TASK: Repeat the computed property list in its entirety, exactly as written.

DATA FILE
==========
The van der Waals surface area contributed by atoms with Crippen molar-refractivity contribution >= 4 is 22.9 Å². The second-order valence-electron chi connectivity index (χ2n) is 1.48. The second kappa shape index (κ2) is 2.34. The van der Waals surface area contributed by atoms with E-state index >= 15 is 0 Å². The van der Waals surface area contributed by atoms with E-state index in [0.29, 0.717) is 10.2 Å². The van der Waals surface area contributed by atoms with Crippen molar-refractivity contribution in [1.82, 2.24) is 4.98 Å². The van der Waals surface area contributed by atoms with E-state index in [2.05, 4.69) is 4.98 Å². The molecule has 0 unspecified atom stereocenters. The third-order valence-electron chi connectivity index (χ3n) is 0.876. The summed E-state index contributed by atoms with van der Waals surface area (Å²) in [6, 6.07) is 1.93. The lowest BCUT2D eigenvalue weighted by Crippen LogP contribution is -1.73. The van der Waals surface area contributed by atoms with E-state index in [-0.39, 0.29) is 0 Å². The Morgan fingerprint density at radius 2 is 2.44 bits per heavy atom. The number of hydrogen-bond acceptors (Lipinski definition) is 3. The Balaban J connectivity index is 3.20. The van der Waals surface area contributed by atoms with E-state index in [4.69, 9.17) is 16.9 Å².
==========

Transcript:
The van der Waals surface area contributed by atoms with Crippen molar-refractivity contribution >= 4 is 22.9 Å². The second-order valence-electron chi connectivity index (χ2n) is 1.48. The second kappa shape index (κ2) is 2.34. The van der Waals surface area contributed by atoms with E-state index >= 15 is 0 Å². The van der Waals surface area contributed by atoms with E-state index in [0.29, 0.717) is 10.2 Å². The van der Waals surface area contributed by atoms with Crippen molar-refractivity contribution in [1.82, 2.24) is 4.98 Å². The van der Waals surface area contributed by atoms with E-state index in [2.05, 4.69) is 4.98 Å². The molecule has 0 unspecified atom stereocenters. The third-order valence-electron chi connectivity index (χ3n) is 0.876. The summed E-state index contributed by atoms with van der Waals surface area (Å²) in [6, 6.07) is 1.93. The lowest BCUT2D eigenvalue weighted by Crippen LogP contribution is -1.73. The van der Waals surface area contributed by atoms with E-state index in [-0.39, 0.29) is 0 Å². The Morgan fingerprint density at radius 2 is 2.44 bits per heavy atom. The number of hydrogen-bond acceptors (Lipinski definition) is 3. The Balaban J connectivity index is 3.20. The van der Waals surface area contributed by atoms with E-state index in [4.69, 9.17) is 16.9 Å².